A previous edited collection (with Diana Caine) is entitled Perversion Now! (Palgrave: 2017). This also collected contributions from leading Lacanian theorists and practitioners from several countries on the cultural, ethical, and political shifts around the notion of perversion since Freud's era.
Emerging from a conference he organised in 2013, Dr Wright was guest editor of a special issue of the journal Subjectivity (Vol.8, Issue 2, 2015) which explored the links between addiction and capitalism.
The monograph Badiou in Jamaica: The Politics of Conflict (Re.Press: 2013) foregrounded the theme of conflict in Alain Badiou's work, running from his early Maoism through to his revitalisation of the Idea of Communism, but it also applied this re-reading of his work to the history of conflict in pre- and post-Independence Jamaica, focusing in particular on the Rastafari movement and reggae.
A conference and special issue of Paragraph: A Journal of Modern Critical Theory on 'Psychoanalysis and the Posthuman' in 2010 allowed Dr Wright to explore how and why a certain reading of particularly Freudian psychoanalysis has been explicitly sidelined in most work in the field of posthumanism. It also raised the issue of the relationship between psychoanalysis and technology that he is continuing to explore in his current 'digital unconscious' project.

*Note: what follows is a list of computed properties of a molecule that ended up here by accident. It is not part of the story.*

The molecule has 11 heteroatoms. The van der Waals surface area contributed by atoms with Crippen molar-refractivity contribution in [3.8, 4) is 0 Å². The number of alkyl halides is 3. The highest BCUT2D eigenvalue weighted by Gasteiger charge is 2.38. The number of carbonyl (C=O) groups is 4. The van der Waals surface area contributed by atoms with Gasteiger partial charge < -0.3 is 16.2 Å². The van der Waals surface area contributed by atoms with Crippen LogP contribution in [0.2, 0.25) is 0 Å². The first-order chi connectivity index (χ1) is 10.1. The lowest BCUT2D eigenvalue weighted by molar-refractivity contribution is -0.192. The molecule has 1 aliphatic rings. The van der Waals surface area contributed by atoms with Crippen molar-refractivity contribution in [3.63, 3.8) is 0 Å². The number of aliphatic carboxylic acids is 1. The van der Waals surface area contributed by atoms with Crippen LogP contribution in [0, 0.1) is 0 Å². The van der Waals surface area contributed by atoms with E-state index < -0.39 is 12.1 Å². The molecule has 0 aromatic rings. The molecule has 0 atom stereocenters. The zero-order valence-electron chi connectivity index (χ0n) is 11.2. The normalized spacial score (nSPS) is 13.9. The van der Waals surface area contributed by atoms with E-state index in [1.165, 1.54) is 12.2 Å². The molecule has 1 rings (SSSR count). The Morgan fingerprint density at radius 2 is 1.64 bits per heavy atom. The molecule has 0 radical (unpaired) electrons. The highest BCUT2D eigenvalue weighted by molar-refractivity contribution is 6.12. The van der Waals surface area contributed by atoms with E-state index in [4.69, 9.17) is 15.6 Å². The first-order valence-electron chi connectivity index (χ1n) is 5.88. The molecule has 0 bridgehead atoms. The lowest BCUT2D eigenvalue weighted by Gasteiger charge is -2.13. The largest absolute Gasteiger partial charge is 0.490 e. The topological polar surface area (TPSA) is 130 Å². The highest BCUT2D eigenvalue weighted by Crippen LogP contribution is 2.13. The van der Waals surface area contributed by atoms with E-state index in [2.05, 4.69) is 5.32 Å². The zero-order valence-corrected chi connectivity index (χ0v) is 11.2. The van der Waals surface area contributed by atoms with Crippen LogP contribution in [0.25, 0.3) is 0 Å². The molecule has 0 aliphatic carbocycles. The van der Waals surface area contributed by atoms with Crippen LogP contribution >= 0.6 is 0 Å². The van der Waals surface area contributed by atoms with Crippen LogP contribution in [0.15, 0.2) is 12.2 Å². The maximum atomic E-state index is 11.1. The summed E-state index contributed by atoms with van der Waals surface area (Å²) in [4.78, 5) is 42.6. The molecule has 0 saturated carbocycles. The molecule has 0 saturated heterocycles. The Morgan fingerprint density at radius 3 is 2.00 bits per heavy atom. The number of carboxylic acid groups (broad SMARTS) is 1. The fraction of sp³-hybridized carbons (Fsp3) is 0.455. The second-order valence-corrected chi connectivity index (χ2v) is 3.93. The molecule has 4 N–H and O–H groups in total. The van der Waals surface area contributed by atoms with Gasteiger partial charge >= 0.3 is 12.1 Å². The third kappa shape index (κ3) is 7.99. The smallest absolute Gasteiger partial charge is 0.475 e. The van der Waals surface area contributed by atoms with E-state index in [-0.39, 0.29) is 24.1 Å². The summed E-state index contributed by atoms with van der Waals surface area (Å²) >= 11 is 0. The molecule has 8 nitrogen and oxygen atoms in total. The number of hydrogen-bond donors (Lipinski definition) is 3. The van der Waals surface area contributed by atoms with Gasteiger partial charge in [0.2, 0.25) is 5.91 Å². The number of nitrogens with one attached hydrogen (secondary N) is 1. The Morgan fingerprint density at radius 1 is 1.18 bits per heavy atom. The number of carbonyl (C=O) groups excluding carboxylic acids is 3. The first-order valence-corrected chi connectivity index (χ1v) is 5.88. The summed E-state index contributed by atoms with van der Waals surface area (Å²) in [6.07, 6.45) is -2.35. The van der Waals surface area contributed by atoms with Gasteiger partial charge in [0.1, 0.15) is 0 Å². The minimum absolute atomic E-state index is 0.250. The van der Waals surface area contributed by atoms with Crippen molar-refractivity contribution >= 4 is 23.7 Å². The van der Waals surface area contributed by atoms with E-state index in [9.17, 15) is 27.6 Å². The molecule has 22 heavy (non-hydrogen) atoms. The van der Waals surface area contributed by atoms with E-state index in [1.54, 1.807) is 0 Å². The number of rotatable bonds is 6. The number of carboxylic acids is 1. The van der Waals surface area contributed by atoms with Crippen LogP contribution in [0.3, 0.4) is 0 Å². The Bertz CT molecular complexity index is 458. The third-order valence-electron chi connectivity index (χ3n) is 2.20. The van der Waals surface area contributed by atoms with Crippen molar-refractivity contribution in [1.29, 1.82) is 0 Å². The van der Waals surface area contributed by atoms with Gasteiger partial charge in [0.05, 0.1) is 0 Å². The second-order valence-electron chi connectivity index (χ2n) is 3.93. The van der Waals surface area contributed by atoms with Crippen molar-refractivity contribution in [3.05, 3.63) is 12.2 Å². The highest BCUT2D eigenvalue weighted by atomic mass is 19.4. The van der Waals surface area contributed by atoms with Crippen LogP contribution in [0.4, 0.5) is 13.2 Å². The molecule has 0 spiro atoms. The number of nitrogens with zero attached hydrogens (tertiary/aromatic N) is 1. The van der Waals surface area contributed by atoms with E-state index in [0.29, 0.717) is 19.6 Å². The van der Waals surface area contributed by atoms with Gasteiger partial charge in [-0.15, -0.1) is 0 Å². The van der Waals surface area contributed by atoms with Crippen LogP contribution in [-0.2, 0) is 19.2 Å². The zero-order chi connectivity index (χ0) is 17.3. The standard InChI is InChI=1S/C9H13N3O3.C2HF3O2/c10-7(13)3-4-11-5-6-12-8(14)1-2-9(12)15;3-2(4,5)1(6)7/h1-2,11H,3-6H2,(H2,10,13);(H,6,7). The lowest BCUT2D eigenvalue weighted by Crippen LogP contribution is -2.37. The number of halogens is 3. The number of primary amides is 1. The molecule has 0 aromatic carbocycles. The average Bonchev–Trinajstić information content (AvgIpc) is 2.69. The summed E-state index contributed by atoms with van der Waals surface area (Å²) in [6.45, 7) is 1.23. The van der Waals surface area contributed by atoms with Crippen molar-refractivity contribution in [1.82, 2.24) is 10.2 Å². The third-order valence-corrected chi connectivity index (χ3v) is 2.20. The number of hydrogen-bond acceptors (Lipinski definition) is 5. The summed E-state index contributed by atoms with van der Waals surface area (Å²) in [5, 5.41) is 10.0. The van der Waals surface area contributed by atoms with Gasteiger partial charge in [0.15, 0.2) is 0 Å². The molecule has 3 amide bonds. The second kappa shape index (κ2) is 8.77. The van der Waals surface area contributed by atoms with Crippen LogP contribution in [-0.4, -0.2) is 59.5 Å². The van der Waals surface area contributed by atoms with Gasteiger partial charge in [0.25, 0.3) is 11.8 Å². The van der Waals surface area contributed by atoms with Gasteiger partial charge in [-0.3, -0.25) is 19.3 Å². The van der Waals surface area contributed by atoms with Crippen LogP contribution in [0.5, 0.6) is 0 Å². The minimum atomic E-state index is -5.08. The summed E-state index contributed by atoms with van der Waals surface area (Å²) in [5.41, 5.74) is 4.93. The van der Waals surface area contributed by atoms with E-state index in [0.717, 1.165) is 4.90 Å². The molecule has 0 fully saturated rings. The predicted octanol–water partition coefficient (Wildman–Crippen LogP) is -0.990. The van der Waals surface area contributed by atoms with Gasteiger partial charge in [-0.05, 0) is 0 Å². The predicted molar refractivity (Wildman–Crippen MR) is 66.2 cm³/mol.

Psychoanalysis was also the focus of another single authored monograph Psychoanalysis (Critical, Cultural and Communications Press: 2008) which provided an introduction to Freud and post-Freudians such as Jung, Klein, and Lacan as well as to feminist critiques.
Emerging from his PhD, the monograph Philosophy, Rhetoric, Ideology: Towards a Sophistic Democracy (Magnolia: 2006) explored the ideological impact of classical and renaissance rhetorical theory on the discourses of philosophy, literature and politics. Drawing primarily on poststructuralist and post-Marxist theories, it outlined a sophistic understanding of democracy based on disensus rather than on consensus.
Dr Wright also co-edited (with Cristina Demaria), Post-Conflict Cultures: Rituals of Representation (Zoilus: 2006), which examined representations of conflict in five areas: the media, visual cultures, politics and the law, ethnicity and gender, and history and literature.
Dr Wright is in the early planning stages of a monograph exploring the broad relationship between psychoanalysis and technology, focusing in particular on what he is calling the 'digital unconscious'. This project will investigate Lacan's complex indebtedness to cybernetics, game theory and information theory as early as the 1950s, as well as the subsequent cultural and clinical impact of cybernetics on cognitive psychology and neuroscience, leading, today, to the emergence of neuropsychoanalysis. His aim is to distinguish between a deeply neoliberal model of the 'digital unconscious' that views the human subject as a re-programmable machine on the one hand, and the 'unconscious structured like a language' on which Lacan insisted on the other.